International Law and the History of Resource Extraction in Africa Capital Accumulation and Underdevelopment, 1450-1918
This book investigates the historical economic and legal regimes that legitimated the resource extraction and exploitation of Africa between the 15th and 19th centuries and led to the continent’s trajectory of underdevelopment in the world system.
The book interrogates the economic and legal structures that supported European intervention in Africa. It explores the trade and private property rights which were to shape the economic future of the continent, most notably the trade in human beings as legitimate private property by European powers. The book then looks at the techniques used to submerge African sovereignty under European sovereignty during the scramble for territorial control in the 19th century, concluding with the validation of occupation in international law following the 1884-85 Berlin Conference. The book argues that the doctrines of trade and property rights sanctioned by international law led to a trend of African dispossession that set the continent on a path to underdevelopment, with long-reaching consequences.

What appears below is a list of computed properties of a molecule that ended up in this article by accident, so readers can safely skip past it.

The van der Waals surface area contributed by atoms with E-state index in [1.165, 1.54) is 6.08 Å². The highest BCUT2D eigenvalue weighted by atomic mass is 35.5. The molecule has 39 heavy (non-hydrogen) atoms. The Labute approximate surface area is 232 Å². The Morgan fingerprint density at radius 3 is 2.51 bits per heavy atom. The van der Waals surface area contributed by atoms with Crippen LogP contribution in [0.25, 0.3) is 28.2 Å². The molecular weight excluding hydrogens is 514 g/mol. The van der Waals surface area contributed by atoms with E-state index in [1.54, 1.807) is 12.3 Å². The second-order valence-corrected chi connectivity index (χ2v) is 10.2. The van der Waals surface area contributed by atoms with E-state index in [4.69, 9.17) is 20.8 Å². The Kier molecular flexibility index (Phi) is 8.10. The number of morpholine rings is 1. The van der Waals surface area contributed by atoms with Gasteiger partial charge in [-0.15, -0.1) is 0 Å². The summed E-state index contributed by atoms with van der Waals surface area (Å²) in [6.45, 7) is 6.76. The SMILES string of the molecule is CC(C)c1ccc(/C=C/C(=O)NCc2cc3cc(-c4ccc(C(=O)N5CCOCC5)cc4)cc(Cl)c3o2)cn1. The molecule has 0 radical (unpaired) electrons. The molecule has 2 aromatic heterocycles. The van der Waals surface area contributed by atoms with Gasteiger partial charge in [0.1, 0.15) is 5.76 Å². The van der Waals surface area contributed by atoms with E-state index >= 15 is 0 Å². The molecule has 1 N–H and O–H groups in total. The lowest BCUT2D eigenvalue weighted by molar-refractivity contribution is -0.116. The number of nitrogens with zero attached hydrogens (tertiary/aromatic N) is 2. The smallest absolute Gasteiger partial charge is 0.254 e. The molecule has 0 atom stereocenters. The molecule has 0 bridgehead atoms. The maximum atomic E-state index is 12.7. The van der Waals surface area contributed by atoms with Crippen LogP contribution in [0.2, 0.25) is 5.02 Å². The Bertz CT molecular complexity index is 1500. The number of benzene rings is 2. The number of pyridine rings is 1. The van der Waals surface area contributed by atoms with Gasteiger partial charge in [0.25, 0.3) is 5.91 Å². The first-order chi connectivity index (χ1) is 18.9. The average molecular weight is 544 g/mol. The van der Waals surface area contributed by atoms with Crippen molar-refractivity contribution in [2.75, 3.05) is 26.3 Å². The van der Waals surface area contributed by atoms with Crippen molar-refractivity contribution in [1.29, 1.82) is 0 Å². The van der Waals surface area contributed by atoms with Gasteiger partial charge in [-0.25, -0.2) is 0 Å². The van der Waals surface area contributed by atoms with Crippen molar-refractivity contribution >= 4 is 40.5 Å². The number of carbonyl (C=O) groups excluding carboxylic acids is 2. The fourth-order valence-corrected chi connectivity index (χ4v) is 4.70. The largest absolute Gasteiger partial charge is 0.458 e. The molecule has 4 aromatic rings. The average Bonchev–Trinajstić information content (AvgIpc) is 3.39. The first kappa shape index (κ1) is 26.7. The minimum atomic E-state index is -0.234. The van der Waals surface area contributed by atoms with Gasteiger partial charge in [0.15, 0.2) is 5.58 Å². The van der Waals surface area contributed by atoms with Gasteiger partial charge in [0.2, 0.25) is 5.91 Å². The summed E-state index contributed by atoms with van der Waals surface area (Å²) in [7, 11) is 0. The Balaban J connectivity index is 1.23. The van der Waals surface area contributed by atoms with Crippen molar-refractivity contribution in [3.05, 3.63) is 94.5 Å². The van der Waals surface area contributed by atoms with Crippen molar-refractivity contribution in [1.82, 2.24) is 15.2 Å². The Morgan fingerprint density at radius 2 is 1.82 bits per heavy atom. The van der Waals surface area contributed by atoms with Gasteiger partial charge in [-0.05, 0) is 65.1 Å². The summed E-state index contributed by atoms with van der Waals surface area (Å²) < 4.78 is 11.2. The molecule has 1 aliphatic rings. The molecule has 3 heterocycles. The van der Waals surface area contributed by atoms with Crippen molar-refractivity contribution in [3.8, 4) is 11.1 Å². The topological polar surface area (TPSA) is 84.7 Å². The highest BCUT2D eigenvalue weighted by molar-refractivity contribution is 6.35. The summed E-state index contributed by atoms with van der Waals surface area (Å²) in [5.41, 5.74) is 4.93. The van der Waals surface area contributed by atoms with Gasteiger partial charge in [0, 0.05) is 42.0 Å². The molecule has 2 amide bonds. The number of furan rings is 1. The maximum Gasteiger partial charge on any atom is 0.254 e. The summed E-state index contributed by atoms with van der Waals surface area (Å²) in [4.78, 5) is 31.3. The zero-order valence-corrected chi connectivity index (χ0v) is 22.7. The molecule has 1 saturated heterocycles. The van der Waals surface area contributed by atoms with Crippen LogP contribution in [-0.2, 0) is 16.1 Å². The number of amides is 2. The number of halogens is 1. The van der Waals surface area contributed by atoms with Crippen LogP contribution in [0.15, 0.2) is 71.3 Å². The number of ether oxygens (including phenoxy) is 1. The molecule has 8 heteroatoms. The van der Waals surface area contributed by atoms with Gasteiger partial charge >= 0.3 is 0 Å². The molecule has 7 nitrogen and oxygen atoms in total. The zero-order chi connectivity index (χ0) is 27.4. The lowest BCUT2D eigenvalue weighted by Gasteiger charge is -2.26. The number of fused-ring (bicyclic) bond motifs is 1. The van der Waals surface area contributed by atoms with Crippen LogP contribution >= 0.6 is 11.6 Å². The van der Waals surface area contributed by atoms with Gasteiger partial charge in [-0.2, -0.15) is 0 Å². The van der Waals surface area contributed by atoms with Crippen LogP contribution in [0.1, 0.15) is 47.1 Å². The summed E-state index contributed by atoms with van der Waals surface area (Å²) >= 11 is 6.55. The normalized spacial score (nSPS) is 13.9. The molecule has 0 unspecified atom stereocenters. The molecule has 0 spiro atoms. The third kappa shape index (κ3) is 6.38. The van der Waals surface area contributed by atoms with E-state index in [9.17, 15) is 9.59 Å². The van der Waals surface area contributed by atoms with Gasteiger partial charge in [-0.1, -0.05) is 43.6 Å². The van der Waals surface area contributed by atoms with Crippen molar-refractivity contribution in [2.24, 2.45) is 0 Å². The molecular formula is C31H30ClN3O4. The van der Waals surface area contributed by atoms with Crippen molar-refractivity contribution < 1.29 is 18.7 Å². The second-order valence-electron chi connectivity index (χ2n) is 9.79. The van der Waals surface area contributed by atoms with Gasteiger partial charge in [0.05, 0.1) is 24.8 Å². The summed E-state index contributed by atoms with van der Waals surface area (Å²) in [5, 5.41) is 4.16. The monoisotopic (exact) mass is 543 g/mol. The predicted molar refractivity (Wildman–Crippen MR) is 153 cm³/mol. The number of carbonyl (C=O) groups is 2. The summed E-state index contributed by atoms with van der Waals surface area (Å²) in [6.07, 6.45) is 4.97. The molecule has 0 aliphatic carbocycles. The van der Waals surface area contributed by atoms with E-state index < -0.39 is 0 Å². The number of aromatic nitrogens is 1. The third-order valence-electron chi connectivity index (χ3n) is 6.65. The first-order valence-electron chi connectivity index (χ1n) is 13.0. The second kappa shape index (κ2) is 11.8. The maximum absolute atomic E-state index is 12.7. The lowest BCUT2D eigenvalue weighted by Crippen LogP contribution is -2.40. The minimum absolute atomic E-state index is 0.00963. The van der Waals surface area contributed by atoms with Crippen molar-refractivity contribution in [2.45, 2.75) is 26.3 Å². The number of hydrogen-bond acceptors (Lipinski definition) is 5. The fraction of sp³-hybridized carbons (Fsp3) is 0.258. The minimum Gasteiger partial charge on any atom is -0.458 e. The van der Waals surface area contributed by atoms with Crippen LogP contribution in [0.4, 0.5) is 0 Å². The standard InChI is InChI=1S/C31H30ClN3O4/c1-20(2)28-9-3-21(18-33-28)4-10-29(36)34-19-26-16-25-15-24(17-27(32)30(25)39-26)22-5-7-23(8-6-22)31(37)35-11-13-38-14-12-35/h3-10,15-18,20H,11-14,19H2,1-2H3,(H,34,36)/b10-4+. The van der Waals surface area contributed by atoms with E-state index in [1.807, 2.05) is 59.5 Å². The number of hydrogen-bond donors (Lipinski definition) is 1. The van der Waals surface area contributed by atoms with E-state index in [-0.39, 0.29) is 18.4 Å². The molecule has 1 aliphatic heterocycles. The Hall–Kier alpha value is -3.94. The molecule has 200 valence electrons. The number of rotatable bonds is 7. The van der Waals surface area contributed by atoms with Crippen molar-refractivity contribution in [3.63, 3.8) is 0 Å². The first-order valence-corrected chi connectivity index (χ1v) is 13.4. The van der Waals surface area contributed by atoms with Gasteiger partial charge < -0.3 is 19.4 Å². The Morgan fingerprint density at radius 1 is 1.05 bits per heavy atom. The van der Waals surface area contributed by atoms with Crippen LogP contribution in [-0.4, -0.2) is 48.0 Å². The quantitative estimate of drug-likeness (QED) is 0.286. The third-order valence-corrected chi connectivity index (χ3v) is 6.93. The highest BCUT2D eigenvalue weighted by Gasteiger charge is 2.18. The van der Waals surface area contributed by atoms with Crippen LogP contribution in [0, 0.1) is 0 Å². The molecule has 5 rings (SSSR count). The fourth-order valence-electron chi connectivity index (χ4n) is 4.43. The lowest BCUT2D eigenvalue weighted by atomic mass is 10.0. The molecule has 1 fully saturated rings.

This book will be of interest to researchers and students across law, history, economics, international relations, and African studies.
- The Third World and Nature of World Order
- From Latin America to Africa: Primitive Accumulation, the Modality of Sub-Saharan Africa’s Incorporation into the World Order
- People as Property: Atlantic Slave Trade, International Law and the Making of the New World
- Industrial Capitalism, Concepts of Improvement, and the Civilizing Mission Metaphor in Africa
- The Scramble for Africa: Non-State Actors and Acquisitions by Cession Treaties
- Public Law Arrangements: The Pursuit for Free Trade, the Berlin Conference 1884-85 and the Partition of Africa
- General Concluding Remarks